• So how do we distinguish talents? Seervision uses aggregate clues – think of facial features, hair color, person size, color of their clothes, etc. These cues help us distinguish talents from one another. This also means that if talents all wear the same uniform, distinguishing them becomes more complex.
  • Seervision is not suitable for extremely wide shots. In these shots, the talent that is to be tracked will often be smaller than approximately 1/3rd of the frame (in height). That means that our Computer Vision has very few pixels or ‘visually identifying information’ to go on. In other words, when a person is that small in the frame, there isn’t enough visual information available for us to differentiate between people robustly or do consistent, smooth tracking.
  • Seervision detects up to a maximum of 8 people in the frame. This isn’t actually true, we detect every single human-like object in the frame, but you’ll notice that from approximately 8 talents onwards, the system can start to slow down, as it has to analyse the state of each available talent. Note that with some smart usage of the Tracking Zone / Exclusion Zone (see our manual), you can exclude areas from the shot to reduce the load on the system.
  • Visually noisy environments can be problematic. With “visually noisy”, we mean situations like excessively flashing lights, smoke, noisy backgrounds, or a combination of all, often found on stages for music festivals for example. While our algorithms have grown robust, these kinds of effects make VIPs look temporarily “different”, impeding tracking.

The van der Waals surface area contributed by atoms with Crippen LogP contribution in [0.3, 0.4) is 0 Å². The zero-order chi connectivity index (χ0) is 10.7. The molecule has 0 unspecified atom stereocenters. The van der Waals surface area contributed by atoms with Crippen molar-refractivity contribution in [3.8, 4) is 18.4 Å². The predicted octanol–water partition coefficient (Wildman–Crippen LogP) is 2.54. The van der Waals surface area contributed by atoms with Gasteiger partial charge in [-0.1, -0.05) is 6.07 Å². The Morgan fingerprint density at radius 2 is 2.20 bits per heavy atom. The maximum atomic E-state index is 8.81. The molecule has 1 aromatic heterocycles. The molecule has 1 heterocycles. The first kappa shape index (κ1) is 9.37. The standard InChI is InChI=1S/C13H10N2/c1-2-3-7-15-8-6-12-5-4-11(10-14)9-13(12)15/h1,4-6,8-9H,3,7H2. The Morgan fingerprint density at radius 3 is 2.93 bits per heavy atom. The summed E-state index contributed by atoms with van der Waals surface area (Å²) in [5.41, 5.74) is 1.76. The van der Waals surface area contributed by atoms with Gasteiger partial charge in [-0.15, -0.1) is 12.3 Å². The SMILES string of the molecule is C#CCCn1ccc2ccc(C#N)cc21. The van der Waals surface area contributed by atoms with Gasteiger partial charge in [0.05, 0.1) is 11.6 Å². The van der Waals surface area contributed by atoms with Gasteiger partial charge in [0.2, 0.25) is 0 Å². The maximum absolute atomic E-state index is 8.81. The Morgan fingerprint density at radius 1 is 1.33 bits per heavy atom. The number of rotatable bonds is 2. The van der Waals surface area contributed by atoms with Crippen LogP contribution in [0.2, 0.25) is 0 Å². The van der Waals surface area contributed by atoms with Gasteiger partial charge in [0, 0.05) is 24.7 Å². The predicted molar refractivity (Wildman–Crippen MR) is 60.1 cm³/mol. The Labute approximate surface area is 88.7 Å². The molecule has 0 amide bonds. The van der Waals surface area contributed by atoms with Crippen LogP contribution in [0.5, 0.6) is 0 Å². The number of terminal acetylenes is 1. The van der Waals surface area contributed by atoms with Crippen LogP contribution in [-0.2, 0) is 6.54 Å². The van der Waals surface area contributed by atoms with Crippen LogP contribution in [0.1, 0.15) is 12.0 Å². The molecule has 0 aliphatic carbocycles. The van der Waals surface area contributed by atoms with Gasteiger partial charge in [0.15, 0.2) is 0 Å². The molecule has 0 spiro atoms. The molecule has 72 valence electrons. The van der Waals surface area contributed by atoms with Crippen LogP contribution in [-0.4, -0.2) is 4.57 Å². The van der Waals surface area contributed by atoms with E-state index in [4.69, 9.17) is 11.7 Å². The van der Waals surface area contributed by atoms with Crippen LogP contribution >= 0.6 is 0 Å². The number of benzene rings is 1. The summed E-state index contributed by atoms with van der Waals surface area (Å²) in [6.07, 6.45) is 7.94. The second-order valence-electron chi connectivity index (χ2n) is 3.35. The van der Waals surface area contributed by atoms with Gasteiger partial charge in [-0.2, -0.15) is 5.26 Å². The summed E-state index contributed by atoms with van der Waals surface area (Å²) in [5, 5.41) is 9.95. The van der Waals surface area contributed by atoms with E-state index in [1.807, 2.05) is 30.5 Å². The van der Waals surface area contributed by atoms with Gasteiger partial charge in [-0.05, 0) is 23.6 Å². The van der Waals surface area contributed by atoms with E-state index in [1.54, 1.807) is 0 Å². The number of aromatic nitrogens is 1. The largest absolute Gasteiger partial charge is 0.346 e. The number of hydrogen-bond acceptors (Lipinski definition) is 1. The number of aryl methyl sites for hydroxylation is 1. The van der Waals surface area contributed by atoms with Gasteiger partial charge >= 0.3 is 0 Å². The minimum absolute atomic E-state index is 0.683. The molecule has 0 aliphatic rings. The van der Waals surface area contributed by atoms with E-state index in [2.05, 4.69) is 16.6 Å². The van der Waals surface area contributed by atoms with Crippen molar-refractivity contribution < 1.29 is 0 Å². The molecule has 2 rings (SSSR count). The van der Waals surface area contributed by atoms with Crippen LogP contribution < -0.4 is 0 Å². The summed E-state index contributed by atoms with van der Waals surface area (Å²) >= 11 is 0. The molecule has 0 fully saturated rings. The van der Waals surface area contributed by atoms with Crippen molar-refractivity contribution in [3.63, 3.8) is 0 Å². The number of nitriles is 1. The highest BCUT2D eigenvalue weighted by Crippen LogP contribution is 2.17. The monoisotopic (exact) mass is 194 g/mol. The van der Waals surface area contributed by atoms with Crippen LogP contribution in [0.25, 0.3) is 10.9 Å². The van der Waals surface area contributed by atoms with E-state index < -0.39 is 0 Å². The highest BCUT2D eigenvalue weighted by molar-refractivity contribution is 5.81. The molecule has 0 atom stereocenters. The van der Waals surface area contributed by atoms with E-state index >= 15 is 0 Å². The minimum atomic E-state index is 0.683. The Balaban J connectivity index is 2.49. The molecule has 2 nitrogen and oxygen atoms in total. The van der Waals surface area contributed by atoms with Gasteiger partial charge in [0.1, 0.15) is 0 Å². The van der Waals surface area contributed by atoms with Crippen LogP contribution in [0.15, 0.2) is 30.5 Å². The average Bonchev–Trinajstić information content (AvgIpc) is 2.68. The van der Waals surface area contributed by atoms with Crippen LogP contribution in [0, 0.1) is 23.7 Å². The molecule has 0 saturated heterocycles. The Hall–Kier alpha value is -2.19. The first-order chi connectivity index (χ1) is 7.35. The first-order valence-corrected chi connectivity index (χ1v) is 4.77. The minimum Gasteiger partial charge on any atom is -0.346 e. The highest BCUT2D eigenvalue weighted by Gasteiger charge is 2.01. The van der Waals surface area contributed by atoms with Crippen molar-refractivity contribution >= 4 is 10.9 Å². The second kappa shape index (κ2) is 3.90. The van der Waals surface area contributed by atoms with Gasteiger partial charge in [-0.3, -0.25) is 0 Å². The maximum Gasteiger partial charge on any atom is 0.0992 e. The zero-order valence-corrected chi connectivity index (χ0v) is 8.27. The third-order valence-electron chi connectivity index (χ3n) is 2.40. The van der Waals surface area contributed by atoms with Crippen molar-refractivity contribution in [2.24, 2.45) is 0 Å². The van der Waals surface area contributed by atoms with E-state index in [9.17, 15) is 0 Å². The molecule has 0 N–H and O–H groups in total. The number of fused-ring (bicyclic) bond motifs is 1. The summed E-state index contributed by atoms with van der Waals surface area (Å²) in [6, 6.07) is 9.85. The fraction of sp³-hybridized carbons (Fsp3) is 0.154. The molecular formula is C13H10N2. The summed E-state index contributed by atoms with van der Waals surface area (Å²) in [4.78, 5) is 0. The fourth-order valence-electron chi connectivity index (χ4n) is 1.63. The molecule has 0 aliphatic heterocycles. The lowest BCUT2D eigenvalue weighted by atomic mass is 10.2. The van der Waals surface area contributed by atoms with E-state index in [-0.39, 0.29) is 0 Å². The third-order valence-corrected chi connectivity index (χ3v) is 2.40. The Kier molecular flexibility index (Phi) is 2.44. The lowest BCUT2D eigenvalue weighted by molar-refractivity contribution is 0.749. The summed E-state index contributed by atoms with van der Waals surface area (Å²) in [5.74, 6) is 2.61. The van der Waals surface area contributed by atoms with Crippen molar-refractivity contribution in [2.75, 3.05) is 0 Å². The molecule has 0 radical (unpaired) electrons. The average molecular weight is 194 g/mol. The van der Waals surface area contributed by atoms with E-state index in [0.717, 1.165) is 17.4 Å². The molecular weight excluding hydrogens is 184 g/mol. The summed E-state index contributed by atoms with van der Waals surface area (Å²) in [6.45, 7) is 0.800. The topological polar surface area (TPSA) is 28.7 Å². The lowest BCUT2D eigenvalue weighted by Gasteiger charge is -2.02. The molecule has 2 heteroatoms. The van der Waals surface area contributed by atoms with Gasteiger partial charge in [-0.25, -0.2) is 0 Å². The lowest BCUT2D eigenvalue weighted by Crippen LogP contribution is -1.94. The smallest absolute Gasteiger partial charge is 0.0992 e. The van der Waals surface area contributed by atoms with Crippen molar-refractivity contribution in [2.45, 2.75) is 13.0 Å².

• Seervision is not suitable for sports. As an extension of everything above, most sports are both too fast, have too many crossings between players (especially in the case of team sports), and all talents “look the same” (same uniform, size, behaviour).

The key to success

Knowing these limitations, how can you make sure you’re successful when running a Seervision-powered system? We’ve seen quite a few successful deployments at this stage, and we’ve seen the same pattern each time: start out simple with the recommended use-cases, and as you grow more comfortable, explore further out. Concretely:

  • Make your first few deployments with Seervision centered around straightforward presentation use-cases, such as keynotes, lectures, and conferences. This will allow you to get comfortable with the features and get to know the system’s robustness.
  • As you grow more confident, start experimenting and see what Seervision can enable for your specific usage scenario!

Troubleshooting Guide

Something not working? Start here!

Seervision works with many combinations of hardware, and that means that there is a lot to configure to get everything up and running properly. Often, this configuration will have been done by Seervision in advance, but if that's not the case, and things aren't working, this guide should be a good first step.